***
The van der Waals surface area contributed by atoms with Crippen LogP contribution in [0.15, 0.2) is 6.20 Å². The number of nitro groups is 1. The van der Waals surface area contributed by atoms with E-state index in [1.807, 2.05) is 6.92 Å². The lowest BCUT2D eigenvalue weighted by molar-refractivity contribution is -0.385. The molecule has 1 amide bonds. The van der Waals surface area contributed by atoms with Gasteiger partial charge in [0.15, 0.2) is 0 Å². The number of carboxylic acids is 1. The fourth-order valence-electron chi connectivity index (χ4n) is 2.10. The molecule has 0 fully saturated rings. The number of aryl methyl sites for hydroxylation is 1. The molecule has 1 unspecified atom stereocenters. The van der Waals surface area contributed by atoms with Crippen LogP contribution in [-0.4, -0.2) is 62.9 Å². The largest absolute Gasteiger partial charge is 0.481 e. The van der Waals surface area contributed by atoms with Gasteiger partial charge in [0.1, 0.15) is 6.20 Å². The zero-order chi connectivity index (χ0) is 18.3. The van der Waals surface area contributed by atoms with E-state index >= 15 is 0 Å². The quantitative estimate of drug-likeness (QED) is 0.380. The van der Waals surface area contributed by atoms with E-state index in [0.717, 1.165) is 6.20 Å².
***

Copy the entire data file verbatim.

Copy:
The van der Waals surface area contributed by atoms with Crippen LogP contribution in [0.15, 0.2) is 6.20 Å². The number of nitro groups is 1. The van der Waals surface area contributed by atoms with E-state index in [1.807, 2.05) is 6.92 Å². The lowest BCUT2D eigenvalue weighted by molar-refractivity contribution is -0.385. The molecule has 1 amide bonds. The van der Waals surface area contributed by atoms with Gasteiger partial charge in [0.15, 0.2) is 0 Å². The number of carboxylic acids is 1. The fourth-order valence-electron chi connectivity index (χ4n) is 2.10. The molecule has 0 fully saturated rings. The number of aryl methyl sites for hydroxylation is 1. The molecule has 1 unspecified atom stereocenters. The van der Waals surface area contributed by atoms with Crippen LogP contribution in [-0.4, -0.2) is 62.9 Å². The largest absolute Gasteiger partial charge is 0.481 e. The van der Waals surface area contributed by atoms with Gasteiger partial charge in [0.1, 0.15) is 6.20 Å². The zero-order chi connectivity index (χ0) is 18.3. The van der Waals surface area contributed by atoms with E-state index >= 15 is 0 Å². The quantitative estimate of drug-likeness (QED) is 0.380. The van der Waals surface area contributed by atoms with E-state index in [0.717, 1.165) is 6.20 Å².